Upon realizing this, I committed that I would never again produce images simply because others liked them and I adopted a new policy: Never Ask Others About Your Work.

To isolate myself from other’s opinions I stopped asking my friends if they liked my work. I stopped asking my mentor what what she thought of my images. I no longer approached the experts to ask their opinions and I no longer attended portfolio reviews for input. I purposely removed the clutter of other voices and focused only on what I thought.

So what happened? I once again began to understand what I loved and focused only on that, which turned out to be a key ingredient to finding my vision. I became more confident in my work and I was certainly more satisfied. Now the measure of my work and success was internal rather than external.  

There was another important reason why I stopped asking others about my work; no one knows more about my vision than I do. Their advice, though generally good and well intentioned, was not coming from my point of view or vision. Increasingly I found that my vision and their advice was in conflict, and I realized that I had grown to the point where I was ready to decide for myself what my work needed.

Those of you who are familiar with my practice of “Photographic Celibacy” might recognize a reoccurring theme in my decision to “Never Ask Others About Your Work.” In both cases I am attempting to understand myself and my vision, and to pursue it without being influenced by others. In both cases I am isolating myself from the thoughts, opinions and images of others.  

This idea of never asking others about your work, was echoed and reinforced by one of my favorite books, The Fountainhead by Ayn Rand. The main character is Howard Roark, an architect who is an uncompromising individualist, who defines success by being true to self and creating work that he loves. His designs are unique and he rejects the traditional designs and opinions of the experts.

However his friend and fellow architect, Peter Keating, has an opposite view of  success: he seeks the approval and admiration of others.  In one of my favorite scenes, Peter asks Roark what he thinks of his latest design and this is Roark’s response:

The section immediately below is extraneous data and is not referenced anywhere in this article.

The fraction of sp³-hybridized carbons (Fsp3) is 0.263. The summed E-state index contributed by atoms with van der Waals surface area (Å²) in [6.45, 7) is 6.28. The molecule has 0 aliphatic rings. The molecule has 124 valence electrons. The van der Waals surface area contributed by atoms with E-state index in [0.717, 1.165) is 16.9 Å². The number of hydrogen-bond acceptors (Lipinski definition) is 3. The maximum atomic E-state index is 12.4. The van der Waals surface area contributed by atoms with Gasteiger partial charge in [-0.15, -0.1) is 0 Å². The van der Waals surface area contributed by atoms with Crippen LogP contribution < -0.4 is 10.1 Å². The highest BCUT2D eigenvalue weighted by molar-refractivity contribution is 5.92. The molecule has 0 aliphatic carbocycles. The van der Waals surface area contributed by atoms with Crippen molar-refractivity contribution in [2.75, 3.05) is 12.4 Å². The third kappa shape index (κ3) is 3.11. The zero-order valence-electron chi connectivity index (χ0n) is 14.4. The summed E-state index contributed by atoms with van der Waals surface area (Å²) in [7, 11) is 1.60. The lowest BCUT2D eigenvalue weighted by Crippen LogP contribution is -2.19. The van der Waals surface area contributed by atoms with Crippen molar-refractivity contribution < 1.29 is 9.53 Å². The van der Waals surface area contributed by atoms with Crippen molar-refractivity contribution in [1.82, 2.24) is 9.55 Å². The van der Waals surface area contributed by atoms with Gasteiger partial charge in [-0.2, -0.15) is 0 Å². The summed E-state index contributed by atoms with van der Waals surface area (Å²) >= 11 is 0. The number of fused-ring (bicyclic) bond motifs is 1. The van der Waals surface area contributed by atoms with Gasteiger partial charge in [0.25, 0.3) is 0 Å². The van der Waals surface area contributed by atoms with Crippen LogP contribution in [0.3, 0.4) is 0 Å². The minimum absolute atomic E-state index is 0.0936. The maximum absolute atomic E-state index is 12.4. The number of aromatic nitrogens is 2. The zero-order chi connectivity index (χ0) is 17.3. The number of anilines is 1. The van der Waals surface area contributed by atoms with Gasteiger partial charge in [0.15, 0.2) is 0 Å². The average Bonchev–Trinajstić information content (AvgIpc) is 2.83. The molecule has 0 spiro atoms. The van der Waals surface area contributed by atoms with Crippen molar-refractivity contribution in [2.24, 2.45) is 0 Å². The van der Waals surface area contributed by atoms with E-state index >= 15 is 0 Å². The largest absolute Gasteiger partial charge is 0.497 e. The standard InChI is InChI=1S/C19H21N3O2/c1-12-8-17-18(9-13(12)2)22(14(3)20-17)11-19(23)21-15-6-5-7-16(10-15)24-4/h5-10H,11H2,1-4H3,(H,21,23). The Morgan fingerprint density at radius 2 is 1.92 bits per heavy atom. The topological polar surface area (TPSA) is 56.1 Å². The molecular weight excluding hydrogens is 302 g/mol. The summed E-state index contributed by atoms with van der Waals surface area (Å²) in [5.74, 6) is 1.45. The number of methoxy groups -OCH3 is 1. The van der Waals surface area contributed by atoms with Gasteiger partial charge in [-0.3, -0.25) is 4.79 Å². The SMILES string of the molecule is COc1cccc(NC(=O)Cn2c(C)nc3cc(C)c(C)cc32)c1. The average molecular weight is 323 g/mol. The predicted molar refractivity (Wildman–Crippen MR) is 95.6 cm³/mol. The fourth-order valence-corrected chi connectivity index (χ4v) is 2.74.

“If you want my advice, Peter,” he said at last, “you’ve made a mistake already. By asking me, by asking anyone. Never ask people, not about your work. Don’t you know what you want? How can you stand it, not to know?”

There is strength and power in knowing what you want. Finding your vision and pursuing it is a wonderful feeling that gives conviction to your work. Like Photographic Celibacy, “Never Ask Others About Your Work” may seem to run contrary to common wisdom, but I have found it to be instrumental in helping me to know what I really love and keeping me focused on my vision.

 

 

 


Mar 15 2013

Five Great Locations for Great Images

If I were to ask you to list five great locations for creating great images, what would you list? Here’s my list that might be typical:

  1. Yosemite
  2. Iceland
  3. Big Sur
  4. Japan
  5. The African Plains

These beautiful locations would almost guarantee a great image! Think of the great work done here: Yosemite and the iconic images of Ansel Adams. When I think of Iceland will I forever see the incredible iceberg images of Camile Seaman in my head. Or how about the work of Edward Weston in the Big Sur area or Michael Kenna’s incredible minimalistic work from Japan. And Africa…could anything be more definitive than the work of Nick Brandt?

But do you know what would happen if I were to visit these locations, say Yosemite for example?  I’d be looking for the spots where Ansel created those famous images so that I could recreate them for myself. And while I might be able to create a pretty nice image, it would neither be original or be as good as Ansel’s.  Remember, Ansel has already done Ansel and I’m not going to do him better!

And so it begs the question; do I need to photograph at places such as Yosemite, Big Sur or Africa in order to create great images?  Can’t great images also be found in ordinary places?  

Yes they can.  I believe that ordinary places have just as many image opportunities as the exotic places we all dream of visiting.  So let me suggest another list of locations where you can  create great images:

  1. Your neighbor’s yard
  2. Your bedroom
  3. A greenhouse
  4. A hotel
  5. In your car

They don’t sound very exciting when compared to that first list, so let’s take a look at why I’ve chosen these ordinary and even mundane locations. First, they are very accessible: no passport needed, no time off from work and no travel expenses.

But there’s another more important advantage: Ansel and Seaman and Weston and Kenna and Brandt have not photographed there and so you don’t have their images floating around in your head. You are free to see these locations in a fresh and unique way, and you are free to be the first to create great images there!

Here are some examples of my images from those very “ordinary” locations:

 

2004 12 20 Old Car Interior Final 2 27 2006 750 Five Great Locations for Great Images

My neighbor’s yard.

2008 6 15 Ceiling Lamp Mourning Dove Ranch Colorado Final 7 29 2009 750 Five Great Locations for Great Images

My bedroom.

2005 2 25 Flaming Dahlia Final 8 8 2007 750 Five Great Locations for Great Images

A greenhouse.

2007 7 24 Swimming Towards the Light Final 6 30 2009 750 Five Great Locations for Great Images

A hotel.